# Question

In practice, there is often a tendency to simplify approximations of cost-behavior patterns, even though the “true” underlying behavior is not simple. Choose from the following graphs A–H the one that matches the numbered items. Indicate by letter which graph best fits each of the situations described.

Next to each number-letter pair, identify a likely cost driver for that cost.

The vertical axes of the graphs represent total dollars of costs incurred, and the horizontal axes represent levels of cost driver activity during a particular time period. The graphs may be used more than once.

1. Cost of machining labor that tends to decrease as workers gain experience

2. Price of an increasingly scarce raw material as the quantity used increases

3. Guaranteed annual wage plan, whereby workers get paid for 40 hours of work per week even at zero or low levels of production that require working only a few hours weekly

4. Water bill, which entails a flat fee for the first 10,000 gallons used and then an increasing unit cost for every additional 10,000 gallons used

5. Availability of quantity discounts, where the cost per unit falls as each price break is reached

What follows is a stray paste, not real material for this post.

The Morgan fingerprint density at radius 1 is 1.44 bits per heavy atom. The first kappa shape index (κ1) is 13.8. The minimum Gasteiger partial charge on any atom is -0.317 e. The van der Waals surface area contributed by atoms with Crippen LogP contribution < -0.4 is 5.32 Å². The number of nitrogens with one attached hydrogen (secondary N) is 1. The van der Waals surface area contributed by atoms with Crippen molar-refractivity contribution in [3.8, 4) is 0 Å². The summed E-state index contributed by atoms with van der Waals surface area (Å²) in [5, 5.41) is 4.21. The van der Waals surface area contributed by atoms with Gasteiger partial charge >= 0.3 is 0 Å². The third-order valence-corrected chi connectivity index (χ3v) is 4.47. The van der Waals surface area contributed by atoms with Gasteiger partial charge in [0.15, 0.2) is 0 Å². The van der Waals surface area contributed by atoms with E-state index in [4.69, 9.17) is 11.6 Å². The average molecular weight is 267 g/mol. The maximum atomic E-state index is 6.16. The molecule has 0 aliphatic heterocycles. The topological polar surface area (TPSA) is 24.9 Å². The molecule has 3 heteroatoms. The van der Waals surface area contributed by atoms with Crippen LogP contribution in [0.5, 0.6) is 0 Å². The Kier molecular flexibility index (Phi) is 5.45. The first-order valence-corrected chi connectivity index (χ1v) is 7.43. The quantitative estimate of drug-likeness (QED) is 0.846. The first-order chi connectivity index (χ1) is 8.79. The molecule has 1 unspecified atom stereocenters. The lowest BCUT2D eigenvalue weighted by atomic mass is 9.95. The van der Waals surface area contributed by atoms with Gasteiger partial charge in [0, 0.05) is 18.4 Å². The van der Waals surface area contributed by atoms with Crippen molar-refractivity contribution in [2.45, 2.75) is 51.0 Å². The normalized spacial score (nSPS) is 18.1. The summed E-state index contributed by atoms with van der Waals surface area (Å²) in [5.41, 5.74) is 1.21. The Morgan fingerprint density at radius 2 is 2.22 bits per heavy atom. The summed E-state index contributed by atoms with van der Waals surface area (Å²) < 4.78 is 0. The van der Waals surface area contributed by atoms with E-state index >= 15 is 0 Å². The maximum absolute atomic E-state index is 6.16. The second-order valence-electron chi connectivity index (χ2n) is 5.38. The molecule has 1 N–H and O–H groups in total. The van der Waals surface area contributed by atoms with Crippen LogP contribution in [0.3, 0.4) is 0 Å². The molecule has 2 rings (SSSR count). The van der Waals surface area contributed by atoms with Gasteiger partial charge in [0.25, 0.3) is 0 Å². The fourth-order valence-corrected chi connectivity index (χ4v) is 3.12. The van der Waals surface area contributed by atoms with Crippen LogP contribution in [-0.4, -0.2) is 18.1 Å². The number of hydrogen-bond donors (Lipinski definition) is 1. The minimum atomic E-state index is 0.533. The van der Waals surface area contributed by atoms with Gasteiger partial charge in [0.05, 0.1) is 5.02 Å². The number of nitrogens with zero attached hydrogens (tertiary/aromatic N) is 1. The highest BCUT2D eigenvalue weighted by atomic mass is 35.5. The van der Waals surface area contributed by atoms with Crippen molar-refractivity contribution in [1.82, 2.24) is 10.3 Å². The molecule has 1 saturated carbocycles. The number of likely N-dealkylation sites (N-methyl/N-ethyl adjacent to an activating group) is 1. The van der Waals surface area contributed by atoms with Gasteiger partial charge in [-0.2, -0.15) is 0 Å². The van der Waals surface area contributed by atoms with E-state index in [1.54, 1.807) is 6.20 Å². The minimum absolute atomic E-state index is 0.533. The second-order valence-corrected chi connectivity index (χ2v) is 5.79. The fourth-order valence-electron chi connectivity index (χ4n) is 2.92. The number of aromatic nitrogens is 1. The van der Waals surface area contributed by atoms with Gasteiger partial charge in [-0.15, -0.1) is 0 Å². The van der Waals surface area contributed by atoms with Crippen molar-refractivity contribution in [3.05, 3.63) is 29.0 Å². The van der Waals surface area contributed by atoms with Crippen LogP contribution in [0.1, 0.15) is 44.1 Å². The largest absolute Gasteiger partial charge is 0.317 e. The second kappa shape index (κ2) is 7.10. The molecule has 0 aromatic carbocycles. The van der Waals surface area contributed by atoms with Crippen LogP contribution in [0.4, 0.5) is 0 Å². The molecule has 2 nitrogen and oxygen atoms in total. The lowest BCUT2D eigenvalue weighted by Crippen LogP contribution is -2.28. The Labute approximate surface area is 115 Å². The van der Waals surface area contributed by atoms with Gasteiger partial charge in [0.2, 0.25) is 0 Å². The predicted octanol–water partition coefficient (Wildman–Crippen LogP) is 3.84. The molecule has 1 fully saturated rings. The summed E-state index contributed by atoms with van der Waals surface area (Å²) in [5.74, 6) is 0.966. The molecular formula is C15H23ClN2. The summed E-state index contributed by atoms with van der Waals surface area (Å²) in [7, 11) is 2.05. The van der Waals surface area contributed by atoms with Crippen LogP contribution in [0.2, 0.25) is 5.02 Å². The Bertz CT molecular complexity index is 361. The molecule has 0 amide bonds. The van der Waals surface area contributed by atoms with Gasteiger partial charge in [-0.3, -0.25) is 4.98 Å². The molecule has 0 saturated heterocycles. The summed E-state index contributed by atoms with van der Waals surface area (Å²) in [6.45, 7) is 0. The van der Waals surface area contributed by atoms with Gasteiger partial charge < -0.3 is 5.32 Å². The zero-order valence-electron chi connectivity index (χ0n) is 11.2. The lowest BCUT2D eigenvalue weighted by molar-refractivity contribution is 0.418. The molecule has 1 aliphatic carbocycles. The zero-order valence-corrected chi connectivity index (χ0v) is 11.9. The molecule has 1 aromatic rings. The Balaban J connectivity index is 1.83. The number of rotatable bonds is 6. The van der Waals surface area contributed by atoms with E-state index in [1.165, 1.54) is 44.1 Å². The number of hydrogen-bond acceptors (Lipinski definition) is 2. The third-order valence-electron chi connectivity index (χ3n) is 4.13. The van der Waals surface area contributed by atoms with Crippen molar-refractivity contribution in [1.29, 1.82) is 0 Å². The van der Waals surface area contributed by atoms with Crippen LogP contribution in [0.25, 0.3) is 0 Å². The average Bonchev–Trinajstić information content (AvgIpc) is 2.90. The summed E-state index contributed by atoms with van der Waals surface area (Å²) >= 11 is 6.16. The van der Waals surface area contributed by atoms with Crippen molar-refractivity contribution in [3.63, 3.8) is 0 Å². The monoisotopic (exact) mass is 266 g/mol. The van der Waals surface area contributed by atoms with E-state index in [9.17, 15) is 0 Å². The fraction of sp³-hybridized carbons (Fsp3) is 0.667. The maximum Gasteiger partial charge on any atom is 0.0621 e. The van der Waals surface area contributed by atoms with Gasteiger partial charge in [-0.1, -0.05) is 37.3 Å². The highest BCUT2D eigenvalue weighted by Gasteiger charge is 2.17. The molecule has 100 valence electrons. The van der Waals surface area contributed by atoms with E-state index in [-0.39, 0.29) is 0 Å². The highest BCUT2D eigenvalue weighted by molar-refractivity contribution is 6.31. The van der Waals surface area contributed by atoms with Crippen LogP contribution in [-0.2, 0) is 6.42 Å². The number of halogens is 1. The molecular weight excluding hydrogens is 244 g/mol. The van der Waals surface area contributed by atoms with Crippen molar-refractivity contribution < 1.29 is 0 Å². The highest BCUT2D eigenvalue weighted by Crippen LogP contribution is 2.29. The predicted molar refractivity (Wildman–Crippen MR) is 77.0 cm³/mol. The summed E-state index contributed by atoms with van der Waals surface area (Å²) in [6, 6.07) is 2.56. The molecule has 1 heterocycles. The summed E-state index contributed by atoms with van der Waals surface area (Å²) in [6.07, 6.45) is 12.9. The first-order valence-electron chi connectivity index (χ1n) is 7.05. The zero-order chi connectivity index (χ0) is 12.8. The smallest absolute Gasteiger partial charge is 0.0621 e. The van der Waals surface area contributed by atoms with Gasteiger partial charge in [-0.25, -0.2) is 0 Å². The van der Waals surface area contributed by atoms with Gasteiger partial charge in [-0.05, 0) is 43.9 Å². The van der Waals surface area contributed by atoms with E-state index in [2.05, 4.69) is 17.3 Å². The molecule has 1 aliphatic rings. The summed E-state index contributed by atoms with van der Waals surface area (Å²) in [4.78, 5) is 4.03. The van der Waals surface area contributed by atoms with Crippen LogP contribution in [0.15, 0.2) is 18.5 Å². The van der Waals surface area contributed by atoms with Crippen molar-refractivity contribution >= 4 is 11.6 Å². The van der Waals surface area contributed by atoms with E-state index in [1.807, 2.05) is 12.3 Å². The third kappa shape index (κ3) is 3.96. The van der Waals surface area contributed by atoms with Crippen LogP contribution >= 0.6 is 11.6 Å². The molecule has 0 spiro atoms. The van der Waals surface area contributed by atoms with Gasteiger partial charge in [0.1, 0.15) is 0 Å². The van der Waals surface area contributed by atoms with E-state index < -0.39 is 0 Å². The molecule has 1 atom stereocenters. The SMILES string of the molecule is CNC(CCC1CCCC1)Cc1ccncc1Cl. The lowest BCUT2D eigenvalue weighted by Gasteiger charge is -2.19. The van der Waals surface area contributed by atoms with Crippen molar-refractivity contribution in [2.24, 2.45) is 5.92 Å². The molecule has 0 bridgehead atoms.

6. Depreciation of office equipment

7. Cost of sheet steel for a manufacturer of farm implements

8. Salaries of supervisors, where one supervisor is added for every 12 phone solicitors

9. Natural gas bill consisting of a fixed component, plus a constant variable cost per thousand cubic feet after a specified number of cubic feet areused

Next to each number-letter pair, identify a likely cost driver for that cost.

The vertical axes of the graphs represent total dollars of costs incurred, and the horizontal axes represent levels of cost driver activity during a particular time period. The graphs may be used more than once.

1. Cost of machining labor that tends to decrease as workers gain experience

2. Price of an increasingly scarce raw material as the quantity used increases

3. Guaranteed annual wage plan, whereby workers get paid for 40 hours of work per week even at zero or low levels of production that require working only a few hours weekly

4. Water bill, which entails a flat fee for the first 10,000 gallons used and then an increasing unit cost for every additional 10,000 gallons used

5. Availability of quantity discounts, where the cost per unit falls as each price break is reached

6. Depreciation of office equipment

7. Cost of sheet steel for a manufacturer of farm implements

8. Salaries of supervisors, where one supervisor is added for every 12 phone solicitors

9. Natural gas bill consisting of a fixed component, plus a constant variable cost per thousand cubic feet after a specified number of cubic feet areused

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